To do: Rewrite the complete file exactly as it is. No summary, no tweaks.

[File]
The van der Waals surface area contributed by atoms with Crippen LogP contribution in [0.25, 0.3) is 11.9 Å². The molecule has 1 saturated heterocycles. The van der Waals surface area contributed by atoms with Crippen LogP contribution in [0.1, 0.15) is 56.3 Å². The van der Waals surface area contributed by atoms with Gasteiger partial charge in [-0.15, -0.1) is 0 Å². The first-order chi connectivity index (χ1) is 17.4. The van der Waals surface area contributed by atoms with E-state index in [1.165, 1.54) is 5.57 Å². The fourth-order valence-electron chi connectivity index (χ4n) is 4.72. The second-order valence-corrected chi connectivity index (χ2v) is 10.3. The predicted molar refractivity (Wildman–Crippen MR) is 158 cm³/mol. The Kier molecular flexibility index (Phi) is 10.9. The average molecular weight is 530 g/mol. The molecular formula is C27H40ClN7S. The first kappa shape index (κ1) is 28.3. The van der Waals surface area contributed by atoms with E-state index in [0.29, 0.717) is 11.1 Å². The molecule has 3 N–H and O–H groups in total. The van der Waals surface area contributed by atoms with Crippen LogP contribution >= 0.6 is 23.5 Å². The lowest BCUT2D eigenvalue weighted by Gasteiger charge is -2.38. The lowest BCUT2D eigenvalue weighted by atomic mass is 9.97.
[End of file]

The van der Waals surface area contributed by atoms with Crippen LogP contribution in [0.25, 0.3) is 11.9 Å². The molecule has 1 saturated heterocycles. The van der Waals surface area contributed by atoms with Crippen LogP contribution in [0.1, 0.15) is 56.3 Å². The van der Waals surface area contributed by atoms with Gasteiger partial charge in [-0.15, -0.1) is 0 Å². The first-order chi connectivity index (χ1) is 17.4. The van der Waals surface area contributed by atoms with E-state index in [1.165, 1.54) is 5.57 Å². The fourth-order valence-electron chi connectivity index (χ4n) is 4.72. The second-order valence-corrected chi connectivity index (χ2v) is 10.3. The predicted molar refractivity (Wildman–Crippen MR) is 158 cm³/mol. The Kier molecular flexibility index (Phi) is 10.9. The average molecular weight is 530 g/mol. The molecular formula is C27H40ClN7S. The first kappa shape index (κ1) is 28.3. The van der Waals surface area contributed by atoms with E-state index in [0.29, 0.717) is 11.1 Å². The molecule has 3 N–H and O–H groups in total. The van der Waals surface area contributed by atoms with Crippen LogP contribution >= 0.6 is 23.5 Å². The lowest BCUT2D eigenvalue weighted by Gasteiger charge is -2.38. The lowest BCUT2D eigenvalue weighted by atomic mass is 9.97.